@hv, just so everyone knows, the issue isn’t whether taking the lane is “as far to the right as practicable.” That’s not how the law reads, since 2012:
“Upon all roadways, any pedalcycle operating in accordance with
Chapter 35, proceeding at less than the normal speed of traffic at the time and place and under the conditions then existing shall be driven in the right-hand lane then available for traffic, or as close as practicable to the right-hand curb or edge of the roadway, except when overtaking and passing another vehicle proceeding in the same direction or when preparing for a left turn at an intersection or into an alley, private road or driveway.”
Note the ‘or’ — it’s not ‘and’. Riding in the right hand lane complies with the law.
Did the cop’s car have a dash-cam? You might be able to get it with a FOIA request.
Was this in front of a magistrate?
My impression is they aren’t required to know anything about law and they tend to side with police, property owners, and authority figures.
This is just another data point for that.
[I’ve left various expletives I vocalized out of this post. Most here can figure which words belong where.]
If you want funds for legal fees, please post that. Some of us here would happily toss in a buck or two.
So, did the judge show any sympathy what-so-ever? Or did it seem like he was just blowing you off (implying that he isn’t impartial on this topic)?
Well, it seemed like he took a look at the law, listened to the police officer, and made his ruling. I didn’t get a sense that he pondered the meaning of ‘or’ very long. But he didn’t seem completely uninformed, either. He wasn’t contemptuous of me, and maybe if I had argued the case better it would have gone my way. I should’ve had the PA Bicycle Riders manual, for example. But I’m not sure that would’ve helped.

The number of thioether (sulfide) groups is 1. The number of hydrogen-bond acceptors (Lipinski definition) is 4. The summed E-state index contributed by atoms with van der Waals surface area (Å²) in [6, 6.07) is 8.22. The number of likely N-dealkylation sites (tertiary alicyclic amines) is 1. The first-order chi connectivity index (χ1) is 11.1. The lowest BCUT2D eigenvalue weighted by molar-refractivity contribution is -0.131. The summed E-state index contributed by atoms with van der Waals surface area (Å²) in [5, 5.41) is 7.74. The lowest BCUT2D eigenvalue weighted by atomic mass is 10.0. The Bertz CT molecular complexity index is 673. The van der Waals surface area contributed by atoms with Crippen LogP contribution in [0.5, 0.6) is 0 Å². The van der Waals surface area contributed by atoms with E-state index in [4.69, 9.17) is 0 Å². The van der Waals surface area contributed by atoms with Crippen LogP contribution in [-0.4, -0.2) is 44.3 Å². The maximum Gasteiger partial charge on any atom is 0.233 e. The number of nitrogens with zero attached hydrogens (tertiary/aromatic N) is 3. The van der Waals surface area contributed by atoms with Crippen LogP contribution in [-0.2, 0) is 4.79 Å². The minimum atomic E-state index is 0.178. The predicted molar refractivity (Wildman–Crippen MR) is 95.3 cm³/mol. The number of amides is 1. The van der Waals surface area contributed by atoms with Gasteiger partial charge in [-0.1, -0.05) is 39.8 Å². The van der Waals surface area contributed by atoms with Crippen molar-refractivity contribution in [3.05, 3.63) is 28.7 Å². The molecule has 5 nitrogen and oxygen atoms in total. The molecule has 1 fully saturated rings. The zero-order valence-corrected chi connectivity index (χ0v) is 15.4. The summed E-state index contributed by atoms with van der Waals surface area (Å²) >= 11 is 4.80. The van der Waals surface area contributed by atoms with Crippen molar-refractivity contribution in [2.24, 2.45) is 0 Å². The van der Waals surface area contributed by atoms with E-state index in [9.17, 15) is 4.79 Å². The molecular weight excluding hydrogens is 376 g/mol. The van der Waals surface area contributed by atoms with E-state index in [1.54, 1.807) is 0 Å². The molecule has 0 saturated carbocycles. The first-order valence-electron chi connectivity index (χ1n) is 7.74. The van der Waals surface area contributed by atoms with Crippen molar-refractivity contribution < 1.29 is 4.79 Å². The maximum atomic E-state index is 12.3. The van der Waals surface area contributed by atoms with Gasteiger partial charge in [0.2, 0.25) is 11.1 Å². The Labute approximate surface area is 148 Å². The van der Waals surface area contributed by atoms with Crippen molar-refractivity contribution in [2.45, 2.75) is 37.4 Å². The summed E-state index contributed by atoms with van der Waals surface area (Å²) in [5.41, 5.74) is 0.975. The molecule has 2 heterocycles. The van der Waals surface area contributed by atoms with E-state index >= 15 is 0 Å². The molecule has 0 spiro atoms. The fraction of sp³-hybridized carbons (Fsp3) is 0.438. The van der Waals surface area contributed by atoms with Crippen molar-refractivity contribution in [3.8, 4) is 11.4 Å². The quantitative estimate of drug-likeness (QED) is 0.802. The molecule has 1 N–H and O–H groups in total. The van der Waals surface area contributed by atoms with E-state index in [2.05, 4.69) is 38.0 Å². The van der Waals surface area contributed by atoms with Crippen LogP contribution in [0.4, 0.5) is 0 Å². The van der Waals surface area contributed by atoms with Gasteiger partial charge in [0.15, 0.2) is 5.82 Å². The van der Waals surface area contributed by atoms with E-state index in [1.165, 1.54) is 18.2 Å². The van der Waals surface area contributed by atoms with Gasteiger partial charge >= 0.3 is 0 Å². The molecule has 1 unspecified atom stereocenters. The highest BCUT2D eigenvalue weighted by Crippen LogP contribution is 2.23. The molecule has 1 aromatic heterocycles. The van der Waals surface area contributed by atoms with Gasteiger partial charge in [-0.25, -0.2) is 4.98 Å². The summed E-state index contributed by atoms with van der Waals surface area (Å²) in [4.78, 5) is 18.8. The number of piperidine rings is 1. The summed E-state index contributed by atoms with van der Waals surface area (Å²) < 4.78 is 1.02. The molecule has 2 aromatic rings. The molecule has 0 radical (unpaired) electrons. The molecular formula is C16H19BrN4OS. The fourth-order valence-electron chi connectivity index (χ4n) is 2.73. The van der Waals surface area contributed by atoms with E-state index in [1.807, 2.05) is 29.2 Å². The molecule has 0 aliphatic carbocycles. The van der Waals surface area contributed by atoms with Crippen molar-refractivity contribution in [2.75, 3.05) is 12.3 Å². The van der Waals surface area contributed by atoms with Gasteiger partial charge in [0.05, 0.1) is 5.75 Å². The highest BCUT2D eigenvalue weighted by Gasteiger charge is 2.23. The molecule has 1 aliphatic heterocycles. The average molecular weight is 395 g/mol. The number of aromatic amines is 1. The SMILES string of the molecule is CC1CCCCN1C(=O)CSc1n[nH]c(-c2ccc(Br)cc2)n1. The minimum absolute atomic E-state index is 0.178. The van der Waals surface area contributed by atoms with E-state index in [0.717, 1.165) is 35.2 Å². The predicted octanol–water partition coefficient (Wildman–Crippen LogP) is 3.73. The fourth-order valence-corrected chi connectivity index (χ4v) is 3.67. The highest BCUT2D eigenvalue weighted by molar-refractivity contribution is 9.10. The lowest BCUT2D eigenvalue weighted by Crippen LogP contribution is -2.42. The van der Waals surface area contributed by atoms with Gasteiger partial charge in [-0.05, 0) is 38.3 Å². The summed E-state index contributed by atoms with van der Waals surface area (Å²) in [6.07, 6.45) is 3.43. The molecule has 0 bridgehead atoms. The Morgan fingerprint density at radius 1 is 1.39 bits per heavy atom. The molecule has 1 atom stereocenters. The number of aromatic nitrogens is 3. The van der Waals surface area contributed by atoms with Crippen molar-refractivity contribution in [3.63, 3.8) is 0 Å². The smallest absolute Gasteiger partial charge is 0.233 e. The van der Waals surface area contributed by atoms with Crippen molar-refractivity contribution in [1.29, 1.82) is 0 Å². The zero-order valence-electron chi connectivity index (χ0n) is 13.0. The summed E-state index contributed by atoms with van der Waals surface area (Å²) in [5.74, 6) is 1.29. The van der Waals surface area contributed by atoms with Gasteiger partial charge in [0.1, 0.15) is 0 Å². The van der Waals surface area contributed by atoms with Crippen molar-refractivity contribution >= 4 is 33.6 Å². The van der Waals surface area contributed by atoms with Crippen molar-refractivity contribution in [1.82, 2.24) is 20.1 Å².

It’s a day late, but according to http://www.dot.state.pa.us/Internet/Bureaus/pdbikeped.nsf/infoChapterTwo?OpenForm
There are pictures in the link that are omitted here.
RIDING IN A NARROW LANE
In a wide lane, there’s room for cars to pass you. But in a narrow lane, cars have to move partway into the next lane to pass you. Narrow lanes are comon on city streets and on backroads in the country. On a narrow two-lane, two-way road stay alert to strings of cars from the front, in case one pulls into your lane to pass. You can ride near the edge of this type of road if cars are coming from only one direction at a time. Then cars from the rear can pass you without having to move as far into the other lane.
On a two-lane highway, be alert to drivers ahead of you pulling out to pass, especially if the lanes are narrow.
But if cars are coming from both directions, you have to take control of the situation. You can’t take chances that the drivers behind you will try to pass you in oncoming traffic.
Glance behind you, and if there’s traffic threre too, take the first opportunity to merge safely to the middle of the right lane. Also merge to the middle of the right lane at a blind curve where there might be oncoming traffic. On a right curve in a narrow lane, this technique makes you visible earlier to the drivers behind you.